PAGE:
Intellectual Freedom Handbook Printer-friendly version This is the Fifth Edition of the Texas Library Association's INTELLECTUAL FREEDOM HANDBOOK. A perennial favorite among TLA publications, the text serves libraries and librarians in a variety of settings. Opinion: Dear Congressman, Research Shows Closing School Libraries and Cutting Certified Librarians Does Not Make Sense Last April, after I’d criticized my congressman—Jim Himes of District 4 in Connecticut—in a column, he asked if we could meet for a “deep dive” on education issues so he could understand why they have become so polarizing. His response was to ask me if there is research to justify the salary of a media specialist. My answer was a resounding “Yes!”
The Librarian Edge / Listservs Re libraries: LM_NET -- US School Library Media Specialists "LM_NET is a discussion group open to school library media specialists worldwide, and to people involved with the school library media field.... Conversation on LM_NET should focus on the topics of interest to the school library media community, including the latest on school library media services, operations, and activities. Punctuation, symbols & operators in search - Search Help You can use special characters and words to get more specific search results. Except for the examples below, most punctuation is ignored. For example, a search for dogs! is seen by Google as dogs. Punctuation & symbols that Google Search recognizes
Book Creator Free Description The simple way to create your own beautiful iBooks, right on the iPad. Read them in iBooks, send them to your friends, or submit them to the iBooks Store. Ideal for children’s picture books, photo books, art books, cook books, manuals, textbooks, and the list goes on. * The no. 1 Book app for the iPad in over 60 countries * "Book Creator makes e-book publishing easy” - wired.com * Over 6 million books already made with Book Creator* One of the Top 50 Apps for the iPad - The Guardian * Winner of a Parents' Choice Gold Award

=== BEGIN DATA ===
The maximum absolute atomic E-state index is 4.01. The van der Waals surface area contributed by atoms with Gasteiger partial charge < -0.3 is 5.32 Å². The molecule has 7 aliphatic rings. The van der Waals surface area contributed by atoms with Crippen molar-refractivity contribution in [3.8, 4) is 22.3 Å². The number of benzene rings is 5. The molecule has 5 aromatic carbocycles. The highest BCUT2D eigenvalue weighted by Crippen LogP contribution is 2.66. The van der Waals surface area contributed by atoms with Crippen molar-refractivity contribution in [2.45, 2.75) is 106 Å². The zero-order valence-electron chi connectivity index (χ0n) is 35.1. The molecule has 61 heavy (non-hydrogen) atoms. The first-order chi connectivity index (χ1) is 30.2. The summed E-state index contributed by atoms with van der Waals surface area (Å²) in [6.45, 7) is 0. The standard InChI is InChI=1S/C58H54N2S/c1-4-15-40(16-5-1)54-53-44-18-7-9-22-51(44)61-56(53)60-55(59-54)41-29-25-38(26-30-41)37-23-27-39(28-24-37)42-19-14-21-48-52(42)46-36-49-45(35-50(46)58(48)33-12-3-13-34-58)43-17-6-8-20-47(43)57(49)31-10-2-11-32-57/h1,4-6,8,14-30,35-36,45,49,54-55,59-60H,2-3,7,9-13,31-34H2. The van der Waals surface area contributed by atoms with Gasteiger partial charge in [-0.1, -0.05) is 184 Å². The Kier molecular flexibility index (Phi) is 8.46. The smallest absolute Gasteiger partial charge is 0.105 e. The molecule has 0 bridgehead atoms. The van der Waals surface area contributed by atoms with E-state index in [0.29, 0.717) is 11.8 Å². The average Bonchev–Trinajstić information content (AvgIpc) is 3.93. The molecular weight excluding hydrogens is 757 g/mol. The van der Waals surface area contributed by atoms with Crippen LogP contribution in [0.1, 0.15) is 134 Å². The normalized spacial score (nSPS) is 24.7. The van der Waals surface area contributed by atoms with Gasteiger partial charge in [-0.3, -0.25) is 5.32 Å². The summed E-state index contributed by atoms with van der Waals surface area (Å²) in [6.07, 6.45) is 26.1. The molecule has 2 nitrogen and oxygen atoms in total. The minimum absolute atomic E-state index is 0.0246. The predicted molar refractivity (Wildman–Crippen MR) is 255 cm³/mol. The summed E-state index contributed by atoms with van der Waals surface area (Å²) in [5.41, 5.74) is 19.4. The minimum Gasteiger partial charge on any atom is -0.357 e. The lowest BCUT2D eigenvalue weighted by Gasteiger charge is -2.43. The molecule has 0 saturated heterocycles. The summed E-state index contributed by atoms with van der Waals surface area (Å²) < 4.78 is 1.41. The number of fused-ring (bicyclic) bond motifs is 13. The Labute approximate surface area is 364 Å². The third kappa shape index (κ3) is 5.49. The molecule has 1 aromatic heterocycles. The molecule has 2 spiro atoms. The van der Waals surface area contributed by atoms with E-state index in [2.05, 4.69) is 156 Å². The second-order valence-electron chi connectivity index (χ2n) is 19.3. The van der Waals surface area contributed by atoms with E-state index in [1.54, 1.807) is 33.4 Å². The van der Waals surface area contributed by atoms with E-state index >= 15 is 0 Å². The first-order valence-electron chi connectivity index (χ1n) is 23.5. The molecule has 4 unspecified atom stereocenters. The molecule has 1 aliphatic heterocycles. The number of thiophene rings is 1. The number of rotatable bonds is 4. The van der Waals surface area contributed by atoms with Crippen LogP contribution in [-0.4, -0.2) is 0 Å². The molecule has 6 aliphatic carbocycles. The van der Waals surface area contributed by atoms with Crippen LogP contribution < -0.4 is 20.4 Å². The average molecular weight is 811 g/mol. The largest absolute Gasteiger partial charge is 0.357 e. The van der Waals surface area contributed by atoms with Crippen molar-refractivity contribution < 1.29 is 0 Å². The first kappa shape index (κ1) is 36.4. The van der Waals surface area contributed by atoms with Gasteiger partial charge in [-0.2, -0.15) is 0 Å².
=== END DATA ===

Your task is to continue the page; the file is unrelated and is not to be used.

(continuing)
A Copyright-Friendly Toolkit However fabulous Creative Commons and Public Domain content may be, sometimes you really need to use copyrighted material. Say you plan to comment on popular media or current events. For instance, you may be planning to critique the portrayal of Native Americans in commercial films. You are going to want to “quote” some commercial films like Pocahontas, Lone Ranger, and Dances with Wolves. If you are reviewing a book, you may want to share its cover art.
LibGuides: Pedagogy to Oppress? You have to be a pretty tenacious researcher to find any criticism about LibGuides, the practical and convenient tool that librarians use to create online guides to research. My search for “LibGuides and critique or criticism” taught me a great deal about how to interpret literature, while keying in “LibGuides and problems” merely returned information about the occasional scheduled downtime. It was not until I limited my search to wordpress.com and then traced a bunch of links and pingbacks that I could even start to gather a sense of the conversation round the topic. Yet, ironically, it is exactly this twisting, infuriating and (occasionally) joyful process of research that is stifled by the way that most librarians structure and organize their LibGuides. Web-based research guides have helped to bridge the gap that the growth of online resources has put between the library and its patrons.